Goldman Sachs Agrees to $215 Million Settlement to End Gender Discrimination Lawsuit
Goldman Sachs Group, Inc., agreed to a $215 million settlement in a class action lawsuit alleging widespread discrimination against women in pay and promotions. The settlement marks the end of one of the highest-profile lawsuits alleging unequal treatment of women on Wall Street.
In 2010, former executives Cristina Chen-Oster and Shann Orlich sued Goldman Sachs in the U.S. District Court for the Southern District of New York, alleging that the bank denied them equal pay and promotions because of their gender. The lawsuit was joined by nearly 3,000 former and current female associates and vice presidents. The class members alleged Goldman paid similarly situated female vice presidents over twenty percent less than their male counterparts and that twenty-three less female vice presidents were promoted to managing director roles.
Chen-Oster and Orlich maintained that Goldman fostered a culture “hostile” to women, alleging that the bank cultivated a “boy’s club” atmosphere despite several complaints from female employees. For example, Orlich alleged that Goldman implemented a “360-degree” review process that had a disparate impact on female senior manager evaluations and promotions. Chen-Oster alleged that she was sexually assaulted when she attended a Goldman Sachs party for a male employee’s promotion.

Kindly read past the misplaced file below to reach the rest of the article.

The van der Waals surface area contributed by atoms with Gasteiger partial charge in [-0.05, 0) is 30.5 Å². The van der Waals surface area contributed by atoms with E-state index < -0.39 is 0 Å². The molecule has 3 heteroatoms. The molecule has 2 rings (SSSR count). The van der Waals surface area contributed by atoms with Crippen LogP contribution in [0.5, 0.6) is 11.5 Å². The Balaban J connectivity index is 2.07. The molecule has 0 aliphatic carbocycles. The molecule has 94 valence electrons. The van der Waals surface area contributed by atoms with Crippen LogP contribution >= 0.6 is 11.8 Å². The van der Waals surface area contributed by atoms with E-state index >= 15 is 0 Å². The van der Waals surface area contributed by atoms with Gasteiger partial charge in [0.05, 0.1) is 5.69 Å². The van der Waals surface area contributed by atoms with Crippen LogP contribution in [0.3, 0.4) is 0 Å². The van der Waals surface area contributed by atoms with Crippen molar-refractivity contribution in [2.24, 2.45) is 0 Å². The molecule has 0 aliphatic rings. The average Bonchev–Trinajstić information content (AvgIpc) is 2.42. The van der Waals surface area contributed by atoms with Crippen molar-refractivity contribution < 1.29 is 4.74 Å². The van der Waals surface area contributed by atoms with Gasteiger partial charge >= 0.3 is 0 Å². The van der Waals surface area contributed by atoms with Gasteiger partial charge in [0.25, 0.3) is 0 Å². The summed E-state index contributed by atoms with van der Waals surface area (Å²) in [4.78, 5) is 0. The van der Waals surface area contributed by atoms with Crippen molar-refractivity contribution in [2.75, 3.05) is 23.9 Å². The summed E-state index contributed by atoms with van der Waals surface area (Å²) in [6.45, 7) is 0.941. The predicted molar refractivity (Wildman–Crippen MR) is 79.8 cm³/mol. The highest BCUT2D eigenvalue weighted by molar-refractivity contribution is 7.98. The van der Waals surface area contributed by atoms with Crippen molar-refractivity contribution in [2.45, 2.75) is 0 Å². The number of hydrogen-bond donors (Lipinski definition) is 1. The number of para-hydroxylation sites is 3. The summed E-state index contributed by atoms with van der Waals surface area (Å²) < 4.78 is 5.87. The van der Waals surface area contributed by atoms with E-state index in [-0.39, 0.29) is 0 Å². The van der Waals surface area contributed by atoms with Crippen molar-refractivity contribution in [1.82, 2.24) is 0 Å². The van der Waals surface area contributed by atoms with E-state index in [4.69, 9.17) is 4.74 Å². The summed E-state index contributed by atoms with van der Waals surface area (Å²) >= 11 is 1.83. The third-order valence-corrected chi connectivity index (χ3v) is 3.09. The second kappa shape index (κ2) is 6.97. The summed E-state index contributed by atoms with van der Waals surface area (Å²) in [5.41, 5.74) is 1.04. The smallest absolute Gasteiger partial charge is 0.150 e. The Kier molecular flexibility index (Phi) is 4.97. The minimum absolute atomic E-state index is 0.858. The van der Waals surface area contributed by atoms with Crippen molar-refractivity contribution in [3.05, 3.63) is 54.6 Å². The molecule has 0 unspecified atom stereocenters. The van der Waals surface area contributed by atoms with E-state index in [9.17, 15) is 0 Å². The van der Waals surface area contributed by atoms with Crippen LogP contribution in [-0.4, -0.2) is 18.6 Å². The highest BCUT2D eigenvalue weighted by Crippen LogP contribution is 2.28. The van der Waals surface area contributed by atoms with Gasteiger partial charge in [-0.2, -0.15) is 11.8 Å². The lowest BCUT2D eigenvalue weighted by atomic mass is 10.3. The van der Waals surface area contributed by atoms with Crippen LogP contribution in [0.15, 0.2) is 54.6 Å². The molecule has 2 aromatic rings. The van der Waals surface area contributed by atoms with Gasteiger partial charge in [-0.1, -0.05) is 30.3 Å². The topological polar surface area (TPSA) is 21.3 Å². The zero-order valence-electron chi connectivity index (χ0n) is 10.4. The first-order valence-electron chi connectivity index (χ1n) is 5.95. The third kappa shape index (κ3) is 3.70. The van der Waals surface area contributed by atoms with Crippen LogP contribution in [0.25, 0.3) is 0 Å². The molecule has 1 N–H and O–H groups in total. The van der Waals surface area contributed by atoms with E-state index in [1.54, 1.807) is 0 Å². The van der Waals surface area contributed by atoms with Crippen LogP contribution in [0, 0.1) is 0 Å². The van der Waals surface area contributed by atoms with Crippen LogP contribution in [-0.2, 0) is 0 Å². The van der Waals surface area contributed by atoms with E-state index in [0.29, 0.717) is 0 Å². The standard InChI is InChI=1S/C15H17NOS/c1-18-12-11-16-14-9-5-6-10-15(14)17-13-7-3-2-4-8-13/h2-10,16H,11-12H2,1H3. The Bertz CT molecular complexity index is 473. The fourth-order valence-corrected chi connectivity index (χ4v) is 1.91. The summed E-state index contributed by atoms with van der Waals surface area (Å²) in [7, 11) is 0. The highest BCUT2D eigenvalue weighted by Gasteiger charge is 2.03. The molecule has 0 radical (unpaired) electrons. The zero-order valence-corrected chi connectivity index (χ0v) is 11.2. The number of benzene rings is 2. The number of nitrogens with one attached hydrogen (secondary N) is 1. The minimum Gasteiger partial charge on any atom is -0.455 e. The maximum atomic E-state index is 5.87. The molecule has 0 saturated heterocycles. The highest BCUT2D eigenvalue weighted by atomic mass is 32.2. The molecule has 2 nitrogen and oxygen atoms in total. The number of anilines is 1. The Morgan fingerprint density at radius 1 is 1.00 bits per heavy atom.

The New York federal court repeatedly spurned Goldman’s efforts to dismiss the lawsuit, resulting in almost thirteen years of protracted and highly contested litigation. The court set the case to go to trial, but, after several rounds of mediation, the parties reached a final settlement. Cara Greene, an Outten & Golden partner who worked on the case, commented, “while there has been some improvement in the financial services industry, there is still much to do and we hope that this case will be a catalyst for other companies to reexamine their pay, performance, and promotion policies and the impact it has on women.”
On May 15, U.S. District Judge Analisa Torres issued an order granting preliminary approval of the class action settlement. The settlement represents approximately 78% of potential damages in the case arising from the challenged performance evaluation and promotion processes, and 50% of all potential class damages, according to the class’s legal counsel. In addition to the damages, Goldman also agreed to an independent review and modifications to the evaluation and promotion processes under scrutiny, and Goldman agreed to have a third-party labor economist run a pay equity analysis for compensation cycles from 2023 to 2025.